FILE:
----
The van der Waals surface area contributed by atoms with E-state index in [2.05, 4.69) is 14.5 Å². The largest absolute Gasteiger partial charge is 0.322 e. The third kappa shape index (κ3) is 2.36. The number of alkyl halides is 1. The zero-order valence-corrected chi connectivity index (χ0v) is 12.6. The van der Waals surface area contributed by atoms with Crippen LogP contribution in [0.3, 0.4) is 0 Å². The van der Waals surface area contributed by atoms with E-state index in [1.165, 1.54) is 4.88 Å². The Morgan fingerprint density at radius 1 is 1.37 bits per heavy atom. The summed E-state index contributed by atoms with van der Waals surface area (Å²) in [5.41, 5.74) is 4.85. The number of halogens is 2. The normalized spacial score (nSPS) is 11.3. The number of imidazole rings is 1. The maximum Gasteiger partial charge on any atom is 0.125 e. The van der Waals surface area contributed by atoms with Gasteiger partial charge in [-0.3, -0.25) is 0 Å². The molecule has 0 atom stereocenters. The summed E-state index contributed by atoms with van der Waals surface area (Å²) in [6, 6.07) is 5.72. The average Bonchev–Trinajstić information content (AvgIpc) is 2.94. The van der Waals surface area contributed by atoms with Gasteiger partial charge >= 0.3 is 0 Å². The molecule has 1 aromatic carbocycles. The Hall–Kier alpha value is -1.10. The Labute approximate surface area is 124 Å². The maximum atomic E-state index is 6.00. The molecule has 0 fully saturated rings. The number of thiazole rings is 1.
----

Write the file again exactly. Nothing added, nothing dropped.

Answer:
The van der Waals surface area contributed by atoms with E-state index in [2.05, 4.69) is 14.5 Å². The largest absolute Gasteiger partial charge is 0.322 e. The third kappa shape index (κ3) is 2.36. The number of alkyl halides is 1. The zero-order valence-corrected chi connectivity index (χ0v) is 12.6. The van der Waals surface area contributed by atoms with Crippen LogP contribution in [0.3, 0.4) is 0 Å². The van der Waals surface area contributed by atoms with E-state index in [1.165, 1.54) is 4.88 Å². The Morgan fingerprint density at radius 1 is 1.37 bits per heavy atom. The summed E-state index contributed by atoms with van der Waals surface area (Å²) in [5.41, 5.74) is 4.85. The number of halogens is 2. The normalized spacial score (nSPS) is 11.3. The number of imidazole rings is 1. The maximum Gasteiger partial charge on any atom is 0.125 e. The van der Waals surface area contributed by atoms with Gasteiger partial charge in [-0.3, -0.25) is 0 Å². The molecule has 0 atom stereocenters. The summed E-state index contributed by atoms with van der Waals surface area (Å²) in [6, 6.07) is 5.72. The average Bonchev–Trinajstić information content (AvgIpc) is 2.94. The van der Waals surface area contributed by atoms with Gasteiger partial charge >= 0.3 is 0 Å². The molecule has 1 aromatic carbocycles. The Hall–Kier alpha value is -1.10. The Labute approximate surface area is 124 Å². The maximum atomic E-state index is 6.00. The molecule has 0 fully saturated rings. The number of thiazole rings is 1.